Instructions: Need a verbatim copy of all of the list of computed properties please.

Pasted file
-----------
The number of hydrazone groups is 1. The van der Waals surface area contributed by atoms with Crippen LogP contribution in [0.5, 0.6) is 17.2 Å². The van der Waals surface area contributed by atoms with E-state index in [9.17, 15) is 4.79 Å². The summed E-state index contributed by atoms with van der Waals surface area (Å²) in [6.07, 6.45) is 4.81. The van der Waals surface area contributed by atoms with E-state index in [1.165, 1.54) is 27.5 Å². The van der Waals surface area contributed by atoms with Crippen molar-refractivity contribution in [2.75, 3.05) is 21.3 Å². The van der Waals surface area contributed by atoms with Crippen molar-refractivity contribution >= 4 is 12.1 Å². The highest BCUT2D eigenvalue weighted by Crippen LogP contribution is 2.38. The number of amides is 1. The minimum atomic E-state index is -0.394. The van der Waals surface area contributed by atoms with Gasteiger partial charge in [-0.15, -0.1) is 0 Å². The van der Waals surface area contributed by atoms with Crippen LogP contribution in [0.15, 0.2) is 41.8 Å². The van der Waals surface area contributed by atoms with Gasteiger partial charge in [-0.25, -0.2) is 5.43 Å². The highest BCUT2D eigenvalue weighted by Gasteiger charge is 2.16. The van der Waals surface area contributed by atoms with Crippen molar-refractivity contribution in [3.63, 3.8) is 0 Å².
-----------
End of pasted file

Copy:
The number of hydrazone groups is 1. The van der Waals surface area contributed by atoms with Crippen LogP contribution in [0.5, 0.6) is 17.2 Å². The van der Waals surface area contributed by atoms with E-state index in [9.17, 15) is 4.79 Å². The summed E-state index contributed by atoms with van der Waals surface area (Å²) in [6.07, 6.45) is 4.81. The van der Waals surface area contributed by atoms with E-state index in [1.165, 1.54) is 27.5 Å². The van der Waals surface area contributed by atoms with Crippen molar-refractivity contribution in [2.75, 3.05) is 21.3 Å². The van der Waals surface area contributed by atoms with Crippen molar-refractivity contribution >= 4 is 12.1 Å². The highest BCUT2D eigenvalue weighted by Crippen LogP contribution is 2.38. The number of amides is 1. The minimum atomic E-state index is -0.394. The van der Waals surface area contributed by atoms with Gasteiger partial charge in [-0.15, -0.1) is 0 Å². The van der Waals surface area contributed by atoms with Crippen LogP contribution in [0.15, 0.2) is 41.8 Å². The van der Waals surface area contributed by atoms with Gasteiger partial charge in [-0.25, -0.2) is 5.43 Å². The highest BCUT2D eigenvalue weighted by Gasteiger charge is 2.16. The van der Waals surface area contributed by atoms with Crippen molar-refractivity contribution in [3.63, 3.8) is 0 Å².